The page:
Investing in Cryptocoin vs Trading in Cryptocoin

Published: September 19, 2017 at 10:33 am

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Suppose you wish to “put” some money in cryptocurrency (or cryptocoins), say Bitcoin, altcoin, litecoin, fartcoin etc. would you trade or would you invest? It is obvious that due to poor liquidity, the crypto market is volatile. So instinct would tell us caution is necessary. So trading (frequent buying and selling) with regular profit booking seems like an obvious choice to make some quick money rather than investing (buy and hold with periodic investing).  In this post, I discuss the fundamental difference between the currency market and capital markets and if something can be discerned about cryptocoin risks.

The post is a simplified digest of my learnings from “Fractal Market Analysis: applying chaos theory to investments and economics” by Edgar E. Peters, one of the Five Books That Will Redefine Your Understanding of Stock Markets.

This is not a recommendation to invest or trade in cryptocoin and merely my attempt as a student to market risk to understand where they fit in the risk-reward map. This post is meant for those who have decided to buy cryoptocoins.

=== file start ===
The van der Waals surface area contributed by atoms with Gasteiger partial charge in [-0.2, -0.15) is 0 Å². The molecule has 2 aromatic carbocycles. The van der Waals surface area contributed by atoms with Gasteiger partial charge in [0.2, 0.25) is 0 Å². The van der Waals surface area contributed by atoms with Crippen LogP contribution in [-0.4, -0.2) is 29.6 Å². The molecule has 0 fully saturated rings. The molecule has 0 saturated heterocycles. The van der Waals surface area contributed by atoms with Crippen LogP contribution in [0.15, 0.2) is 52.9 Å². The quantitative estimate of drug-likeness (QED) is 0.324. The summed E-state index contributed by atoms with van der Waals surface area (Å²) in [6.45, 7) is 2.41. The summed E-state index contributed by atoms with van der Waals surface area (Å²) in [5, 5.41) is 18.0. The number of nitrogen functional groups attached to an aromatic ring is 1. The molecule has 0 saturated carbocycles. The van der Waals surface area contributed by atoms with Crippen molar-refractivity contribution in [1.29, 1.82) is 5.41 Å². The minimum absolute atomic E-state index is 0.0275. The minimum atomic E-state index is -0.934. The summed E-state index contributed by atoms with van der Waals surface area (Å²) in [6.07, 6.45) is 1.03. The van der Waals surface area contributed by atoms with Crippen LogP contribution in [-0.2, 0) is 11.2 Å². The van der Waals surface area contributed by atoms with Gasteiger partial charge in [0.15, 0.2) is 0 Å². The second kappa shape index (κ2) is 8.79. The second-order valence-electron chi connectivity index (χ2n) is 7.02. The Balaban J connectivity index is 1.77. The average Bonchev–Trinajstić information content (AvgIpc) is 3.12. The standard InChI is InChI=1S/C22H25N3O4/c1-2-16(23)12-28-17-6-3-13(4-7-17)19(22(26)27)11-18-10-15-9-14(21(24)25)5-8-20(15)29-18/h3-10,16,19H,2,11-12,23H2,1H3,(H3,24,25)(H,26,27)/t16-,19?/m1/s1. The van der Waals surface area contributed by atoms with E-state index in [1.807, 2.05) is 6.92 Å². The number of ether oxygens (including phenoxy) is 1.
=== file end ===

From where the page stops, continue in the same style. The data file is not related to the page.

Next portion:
If you are new to this area, you could consider having a look at : Bitcoin: Should we use it as a currency or as an investment?

If you undecided, you can consider, Three Reasons to avoid Bitcoin or any other cryptocurrency

Cryptocurrency is a new kid on the block and trying to bin it in established classifications can be a big mistake. I will not take anyone who says they understand cryptocoin market volatility seriously. There is simply not enough data to make any meaningful observation.

However, there is enough data to understand the difference between, stocks, bonds, gold and conventional currencies. The question is, can we try to understand where cryptocoins fit in.

The idea is to find out if we can back our intuition or commonsense (to trade in cryptocoins) with some data based proof. The reason being, intuition can be wrong (eg. timing the market) just as often as it is right.

Now, the analysis presented in “Fractal Market Hypothesis” is extremely heavy. So I am going to keep it non-technical and represent the key results with a sketch.

Equity vs Bonds vs Gold vs currency (conventional)

The fundamental difference between the currency market and the capital market ( equity, bonds) is that in the capital market, there are actually securities being exchanged.

Equity and bonds have intrinsic value and they are exchanged for raising capital (funding an enterprise).

Currency (paper money) has no intrinsic value and need not be directly related to the growth of the economy. The central bank of a country has the power to manipulate its value (as measured against another currency) and its supply via interest rates or trading large quantities or more extreme and rare measures such as printing new money and ahem invalidating old ones.

Currency trading offers support to capital markets. Established market participants will readily recognise that currency market is a trading market.

As an economy grows, it impacts the return from the capital markets (equity and bond markets) and is correlated to economic cycles. Currency markets are not.

These key ideas which are well known should be seen in plot of risk vs investment duration.  Peters shows that this is indeed the case.  Here is a schematic (drawn by me) of his results.